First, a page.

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Jule Pattison-Gordon

Staff Writer

Jule Pattison-Gordon is a staff writer for Government Technology. She previously wrote for PYMNTS and The Bay State Banner, and holds a B.A. in creative writing from Carnegie Mellon. She’s based outside Boston.

Police departments across the country suffered a slew of damaging ransomware attacks in 2021. The new year promised more of the same, but what should law enforcement agencies really be concerned with in 2022?
Yesterday, federal officials discussed which cybersecurity policies should take highest priority. Two suggestions involved mandatory incident reporting and addressing the semiconductor chip shortage.
SolarWinds’ latest annual Public Sector Cybersecurity Survey glimpses into state and local government priorities, including a focus on access management and concerns over curiosity- and reputation-driven hacking.
The pandemic caused many courthouses to pause or limit in-person sessions, forcing staff to get creative. Those struggles proved a breeding ground for innovation and turned new focus on digital equity.
Tisch told colleagues she would keep serving the city under the Adams administration. Her departure comes as the city reportedly plans to reorganize its IT agencies and follows just weeks after CTO John Paul Farmer’s exit.
Quantum computing strong enough to break traditional encryption methods is looming on the horizon — and federal officials want state and local governments to start planning for that future now.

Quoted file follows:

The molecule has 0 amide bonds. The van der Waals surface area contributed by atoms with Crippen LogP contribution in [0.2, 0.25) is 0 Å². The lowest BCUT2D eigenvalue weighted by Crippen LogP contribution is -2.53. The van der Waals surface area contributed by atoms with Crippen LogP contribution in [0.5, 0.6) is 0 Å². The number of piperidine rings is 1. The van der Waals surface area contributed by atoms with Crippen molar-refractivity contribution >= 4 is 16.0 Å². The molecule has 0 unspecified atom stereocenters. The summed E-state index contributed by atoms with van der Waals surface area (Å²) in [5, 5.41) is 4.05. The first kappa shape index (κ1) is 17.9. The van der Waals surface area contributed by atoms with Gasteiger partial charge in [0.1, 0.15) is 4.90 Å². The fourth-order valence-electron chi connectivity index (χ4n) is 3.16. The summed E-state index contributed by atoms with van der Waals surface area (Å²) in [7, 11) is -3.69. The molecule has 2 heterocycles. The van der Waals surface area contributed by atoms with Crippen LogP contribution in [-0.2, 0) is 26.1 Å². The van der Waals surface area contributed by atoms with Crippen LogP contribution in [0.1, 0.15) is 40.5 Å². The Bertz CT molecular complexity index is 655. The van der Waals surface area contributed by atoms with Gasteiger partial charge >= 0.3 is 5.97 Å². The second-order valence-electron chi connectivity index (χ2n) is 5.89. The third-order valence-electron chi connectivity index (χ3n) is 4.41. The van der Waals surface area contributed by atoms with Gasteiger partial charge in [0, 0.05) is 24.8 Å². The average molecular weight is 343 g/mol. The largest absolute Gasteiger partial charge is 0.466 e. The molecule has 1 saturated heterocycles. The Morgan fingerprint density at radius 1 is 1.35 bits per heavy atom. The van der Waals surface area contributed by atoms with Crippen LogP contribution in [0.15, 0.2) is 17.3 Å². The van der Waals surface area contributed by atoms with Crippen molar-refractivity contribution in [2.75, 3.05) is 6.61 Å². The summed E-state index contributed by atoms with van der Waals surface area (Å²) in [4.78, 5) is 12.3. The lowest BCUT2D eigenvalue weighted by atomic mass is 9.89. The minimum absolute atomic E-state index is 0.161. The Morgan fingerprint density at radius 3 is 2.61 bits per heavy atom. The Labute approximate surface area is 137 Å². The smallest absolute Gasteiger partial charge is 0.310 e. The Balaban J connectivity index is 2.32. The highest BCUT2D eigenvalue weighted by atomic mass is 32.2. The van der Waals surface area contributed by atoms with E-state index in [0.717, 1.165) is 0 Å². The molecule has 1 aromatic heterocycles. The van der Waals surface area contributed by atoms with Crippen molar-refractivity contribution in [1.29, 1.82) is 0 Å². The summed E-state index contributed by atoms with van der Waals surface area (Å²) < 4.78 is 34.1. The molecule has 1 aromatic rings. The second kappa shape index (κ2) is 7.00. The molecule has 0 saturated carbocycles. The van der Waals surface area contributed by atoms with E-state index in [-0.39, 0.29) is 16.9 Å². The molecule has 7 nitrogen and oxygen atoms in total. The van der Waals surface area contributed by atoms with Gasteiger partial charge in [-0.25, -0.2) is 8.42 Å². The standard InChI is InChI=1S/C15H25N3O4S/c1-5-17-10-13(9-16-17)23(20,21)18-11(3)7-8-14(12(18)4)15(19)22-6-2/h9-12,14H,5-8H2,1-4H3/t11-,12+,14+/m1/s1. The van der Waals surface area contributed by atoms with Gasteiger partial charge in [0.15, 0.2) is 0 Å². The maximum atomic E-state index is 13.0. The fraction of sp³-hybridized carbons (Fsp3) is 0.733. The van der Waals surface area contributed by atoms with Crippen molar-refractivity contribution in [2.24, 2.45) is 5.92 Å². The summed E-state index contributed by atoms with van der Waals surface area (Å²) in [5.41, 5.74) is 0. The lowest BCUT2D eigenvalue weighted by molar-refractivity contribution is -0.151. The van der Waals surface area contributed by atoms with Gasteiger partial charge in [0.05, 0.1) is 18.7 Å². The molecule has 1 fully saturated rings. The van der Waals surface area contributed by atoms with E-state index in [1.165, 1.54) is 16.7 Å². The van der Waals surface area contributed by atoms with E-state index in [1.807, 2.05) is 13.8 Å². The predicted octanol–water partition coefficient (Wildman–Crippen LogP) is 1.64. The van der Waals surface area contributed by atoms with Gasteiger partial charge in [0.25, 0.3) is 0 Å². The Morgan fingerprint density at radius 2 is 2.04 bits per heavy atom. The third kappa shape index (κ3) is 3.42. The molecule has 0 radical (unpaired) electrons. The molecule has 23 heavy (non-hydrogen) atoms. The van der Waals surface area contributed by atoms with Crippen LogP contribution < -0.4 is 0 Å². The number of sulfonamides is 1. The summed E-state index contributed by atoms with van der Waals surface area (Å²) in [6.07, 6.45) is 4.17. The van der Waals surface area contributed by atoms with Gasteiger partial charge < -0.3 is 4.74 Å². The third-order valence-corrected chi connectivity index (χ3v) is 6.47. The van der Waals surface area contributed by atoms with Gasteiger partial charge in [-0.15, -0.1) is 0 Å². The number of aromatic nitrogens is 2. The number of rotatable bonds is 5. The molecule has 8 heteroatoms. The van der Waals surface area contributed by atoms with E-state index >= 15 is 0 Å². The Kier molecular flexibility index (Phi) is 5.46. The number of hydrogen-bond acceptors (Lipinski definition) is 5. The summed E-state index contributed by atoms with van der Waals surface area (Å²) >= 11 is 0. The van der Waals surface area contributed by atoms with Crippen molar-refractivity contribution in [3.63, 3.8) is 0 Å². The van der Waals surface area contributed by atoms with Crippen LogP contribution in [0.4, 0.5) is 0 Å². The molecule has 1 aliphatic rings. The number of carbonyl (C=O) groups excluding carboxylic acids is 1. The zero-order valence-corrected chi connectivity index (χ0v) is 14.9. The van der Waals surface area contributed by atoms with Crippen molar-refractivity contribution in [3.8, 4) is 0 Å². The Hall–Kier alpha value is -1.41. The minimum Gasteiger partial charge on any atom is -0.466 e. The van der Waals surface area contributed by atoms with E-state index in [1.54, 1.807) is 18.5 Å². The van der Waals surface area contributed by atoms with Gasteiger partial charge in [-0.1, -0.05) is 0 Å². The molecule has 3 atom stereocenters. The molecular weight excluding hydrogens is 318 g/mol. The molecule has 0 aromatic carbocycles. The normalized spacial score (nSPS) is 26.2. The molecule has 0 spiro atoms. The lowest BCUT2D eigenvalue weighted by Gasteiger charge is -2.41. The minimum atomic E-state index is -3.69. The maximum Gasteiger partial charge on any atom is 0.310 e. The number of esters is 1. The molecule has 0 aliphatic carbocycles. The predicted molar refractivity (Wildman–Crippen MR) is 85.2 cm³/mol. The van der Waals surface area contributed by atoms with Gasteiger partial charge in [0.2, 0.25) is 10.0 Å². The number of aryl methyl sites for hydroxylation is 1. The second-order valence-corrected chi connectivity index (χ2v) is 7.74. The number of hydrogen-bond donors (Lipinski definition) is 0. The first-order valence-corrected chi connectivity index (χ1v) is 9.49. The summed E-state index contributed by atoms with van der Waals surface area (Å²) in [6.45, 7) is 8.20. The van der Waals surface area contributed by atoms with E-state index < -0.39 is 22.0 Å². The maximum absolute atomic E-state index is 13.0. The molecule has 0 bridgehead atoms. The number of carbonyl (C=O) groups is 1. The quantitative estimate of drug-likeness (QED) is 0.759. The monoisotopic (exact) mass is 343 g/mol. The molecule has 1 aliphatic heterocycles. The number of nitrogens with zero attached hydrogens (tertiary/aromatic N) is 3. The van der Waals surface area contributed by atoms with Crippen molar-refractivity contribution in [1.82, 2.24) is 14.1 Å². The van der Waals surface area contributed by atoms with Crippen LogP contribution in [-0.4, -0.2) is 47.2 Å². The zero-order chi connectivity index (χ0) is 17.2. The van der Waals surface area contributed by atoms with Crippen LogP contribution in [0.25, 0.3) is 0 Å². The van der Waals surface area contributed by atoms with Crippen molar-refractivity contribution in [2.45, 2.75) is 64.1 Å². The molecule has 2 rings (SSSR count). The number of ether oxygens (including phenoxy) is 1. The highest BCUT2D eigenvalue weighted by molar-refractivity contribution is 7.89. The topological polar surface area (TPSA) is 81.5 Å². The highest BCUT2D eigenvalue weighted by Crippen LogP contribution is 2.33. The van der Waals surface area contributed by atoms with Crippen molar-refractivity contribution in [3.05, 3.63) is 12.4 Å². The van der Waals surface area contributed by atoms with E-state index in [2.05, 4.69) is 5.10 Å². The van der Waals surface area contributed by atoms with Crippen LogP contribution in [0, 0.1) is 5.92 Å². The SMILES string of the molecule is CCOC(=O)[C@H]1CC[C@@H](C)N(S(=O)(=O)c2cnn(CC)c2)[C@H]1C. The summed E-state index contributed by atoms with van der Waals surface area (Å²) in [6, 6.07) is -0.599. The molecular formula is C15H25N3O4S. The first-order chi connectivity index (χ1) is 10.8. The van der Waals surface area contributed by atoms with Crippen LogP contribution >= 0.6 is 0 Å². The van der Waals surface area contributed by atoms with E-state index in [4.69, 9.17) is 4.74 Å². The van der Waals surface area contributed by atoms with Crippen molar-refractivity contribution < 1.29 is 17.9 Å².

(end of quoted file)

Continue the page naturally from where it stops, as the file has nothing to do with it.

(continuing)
As prices for fiber-optic cable heat up, Vermont isn’t waiting around for federal funds. The state is also preparing a broadband technician training program that pays students, so long as they share some income if hired.
A September report details data governance and management issues behind the accidental deletion of terabytes of evidence and proposes fixes. November saw the leak of aerial surveillance footage from a police vendor’s system.
The National Institute of Standards and Technology’s revised framework expands its focus to operational technologies, urging organizations to better ensure mission-critical systems can withstand cyber disruptions.
Indiana’s 2021 cybersecurity strategy aims to provide a variety of practical tools and education supports. Cybersecurity program director Chetrice Mosley-Romero says it puts a particular focus on helping local government.